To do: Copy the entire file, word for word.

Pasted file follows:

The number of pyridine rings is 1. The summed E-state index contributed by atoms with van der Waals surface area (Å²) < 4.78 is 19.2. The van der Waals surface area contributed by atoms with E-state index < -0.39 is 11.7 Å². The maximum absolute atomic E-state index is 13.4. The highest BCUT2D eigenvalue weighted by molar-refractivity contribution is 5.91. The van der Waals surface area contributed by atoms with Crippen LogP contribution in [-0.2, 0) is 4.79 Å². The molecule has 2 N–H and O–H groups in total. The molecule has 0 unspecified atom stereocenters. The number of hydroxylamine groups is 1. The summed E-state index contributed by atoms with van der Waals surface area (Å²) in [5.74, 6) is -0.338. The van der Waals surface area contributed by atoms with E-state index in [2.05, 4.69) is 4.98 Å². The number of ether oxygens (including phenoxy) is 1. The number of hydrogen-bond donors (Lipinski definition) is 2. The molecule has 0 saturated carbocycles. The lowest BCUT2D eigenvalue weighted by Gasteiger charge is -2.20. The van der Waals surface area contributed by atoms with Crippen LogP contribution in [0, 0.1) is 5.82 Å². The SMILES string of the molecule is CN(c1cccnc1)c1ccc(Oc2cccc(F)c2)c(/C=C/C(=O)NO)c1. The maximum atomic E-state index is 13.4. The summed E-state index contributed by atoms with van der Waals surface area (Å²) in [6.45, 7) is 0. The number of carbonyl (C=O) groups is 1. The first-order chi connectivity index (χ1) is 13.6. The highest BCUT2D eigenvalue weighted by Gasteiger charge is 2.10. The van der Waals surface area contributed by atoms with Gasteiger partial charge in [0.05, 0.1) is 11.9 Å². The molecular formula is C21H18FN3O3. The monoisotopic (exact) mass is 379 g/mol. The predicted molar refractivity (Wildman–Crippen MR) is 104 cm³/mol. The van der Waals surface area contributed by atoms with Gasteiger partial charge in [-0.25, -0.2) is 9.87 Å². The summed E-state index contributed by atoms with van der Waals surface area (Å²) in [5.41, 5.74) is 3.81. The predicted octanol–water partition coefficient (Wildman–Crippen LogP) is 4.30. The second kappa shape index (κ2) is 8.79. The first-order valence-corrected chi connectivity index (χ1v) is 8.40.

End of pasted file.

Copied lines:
The number of pyridine rings is 1. The summed E-state index contributed by atoms with van der Waals surface area (Å²) < 4.78 is 19.2. The van der Waals surface area contributed by atoms with E-state index < -0.39 is 11.7 Å². The maximum absolute atomic E-state index is 13.4. The highest BCUT2D eigenvalue weighted by molar-refractivity contribution is 5.91. The van der Waals surface area contributed by atoms with Crippen LogP contribution in [-0.2, 0) is 4.79 Å². The molecule has 2 N–H and O–H groups in total. The molecule has 0 unspecified atom stereocenters. The number of hydroxylamine groups is 1. The summed E-state index contributed by atoms with van der Waals surface area (Å²) in [5.74, 6) is -0.338. The van der Waals surface area contributed by atoms with E-state index in [2.05, 4.69) is 4.98 Å². The number of ether oxygens (including phenoxy) is 1. The number of hydrogen-bond donors (Lipinski definition) is 2. The molecule has 0 saturated carbocycles. The lowest BCUT2D eigenvalue weighted by Gasteiger charge is -2.20. The van der Waals surface area contributed by atoms with Crippen LogP contribution in [0, 0.1) is 5.82 Å². The SMILES string of the molecule is CN(c1cccnc1)c1ccc(Oc2cccc(F)c2)c(/C=C/C(=O)NO)c1. The maximum atomic E-state index is 13.4. The summed E-state index contributed by atoms with van der Waals surface area (Å²) in [6.45, 7) is 0. The number of carbonyl (C=O) groups is 1. The first-order chi connectivity index (χ1) is 13.6. The highest BCUT2D eigenvalue weighted by Gasteiger charge is 2.10. The van der Waals surface area contributed by atoms with Gasteiger partial charge in [0.05, 0.1) is 11.9 Å². The molecular formula is C21H18FN3O3. The monoisotopic (exact) mass is 379 g/mol. The predicted molar refractivity (Wildman–Crippen MR) is 104 cm³/mol. The van der Waals surface area contributed by atoms with Gasteiger partial charge in [-0.25, -0.2) is 9.87 Å². The summed E-state index contributed by atoms with van der Waals surface area (Å²) in [5.41, 5.74) is 3.81. The predicted octanol–water partition coefficient (Wildman–Crippen LogP) is 4.30. The second kappa shape index (κ2) is 8.79. The first-order valence-corrected chi connectivity index (χ1v) is 8.40.